Can Hong Kong Keep its Business?


Annual container volumes at the Port of Hong Kong have fallen below 20 million TEU for the first time in 13 years despite a 14.3% rise in throughput to 1.8m TEU to produce the best monthly growth of the year in December.

The port saw an annual volumes fall 2.5% to 19.6m TEU for 2016, nearly reaching 2002 levels of 19.1 million TEU.

Hong Kong handled 20.1 million TEUs in 2015, making it one of the world’s busiest container ports.

However, a 14.3% increase for last month (December 2016) on the 1.577 million TEU handled in December 2015 may signal a TEU recovery for 2017.

The Kwai Tsing container terminals, located in the north-western part of the harbour, have nine container terminals with 24 berths of about 8,500 metres of deep water frontage, including container yards and container freight stations covering 279 hectares. It has a total handling capacity of over 20 million TEUs a year which helps maintain Hong Kong as a major port of Southern China.

But 2016 saw the Kwai Tsing container terminals drop 2.4% in TEU compared to 15.57 million in 2015. However, in December 2016, the Kwai Tsing terminals handled 1.402 million TEU, 12.7% more than 1.245 million TEU handled at the terminals in December 2015.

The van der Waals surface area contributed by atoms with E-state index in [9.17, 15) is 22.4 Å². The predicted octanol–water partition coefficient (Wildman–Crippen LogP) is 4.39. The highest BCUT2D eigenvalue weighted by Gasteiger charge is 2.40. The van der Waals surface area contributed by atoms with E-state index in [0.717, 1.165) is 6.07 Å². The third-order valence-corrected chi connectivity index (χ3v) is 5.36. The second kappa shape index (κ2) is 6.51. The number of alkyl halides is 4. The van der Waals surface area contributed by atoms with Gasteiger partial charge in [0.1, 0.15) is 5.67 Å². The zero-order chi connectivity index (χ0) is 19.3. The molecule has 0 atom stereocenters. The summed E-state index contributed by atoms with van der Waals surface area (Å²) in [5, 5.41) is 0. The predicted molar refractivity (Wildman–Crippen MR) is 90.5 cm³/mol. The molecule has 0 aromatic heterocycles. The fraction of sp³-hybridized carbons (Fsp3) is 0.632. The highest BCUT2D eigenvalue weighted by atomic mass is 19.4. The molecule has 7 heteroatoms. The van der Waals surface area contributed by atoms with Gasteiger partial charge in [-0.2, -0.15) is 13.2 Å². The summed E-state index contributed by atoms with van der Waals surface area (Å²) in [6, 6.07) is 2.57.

This could be a sign of change being brought about by Hong Kong International Terminals Limited (HIT), COSCO-HIT Terminals (Hong Kong) Limited (CHT) and Asia Container Terminals Limited (ACT), as last month (December 2016), the companies made a move to sustain Hong Kong’s position as a leading transshipment hub in the region.

The formal collaboration for the efficient co-management and operation of 16 berths across Terminals 4, 6, 7, 8 and 9 — together the 'Combined Terminals' — at Kwai Tsing, has been in response to the changing dynamics of the global shipping industry, which has seen the emergence of new strategic alliances between shipping lines. 

The three companies believe that the Combined Terminals collaboration will allow for the most effective use of facilities and manpower resources. 

The arrangement is aslo creating additional capacity by increasing flexibility in berth and yard planning among all three terminals, with the improvements allowing the Combined Terminals to better accommodate the need of shipping alliances for enhanced service and increase the overall competitiveness.

Hong Kong-based Cosco Shipping Ports recently saw a decline in its profits, announcing in October 2016 that Q3 stood at US$43.9 million, a drop of 52% from $91.5 million the previous year. It blamed this on poor global economic performance, particularly from Chinese exports.

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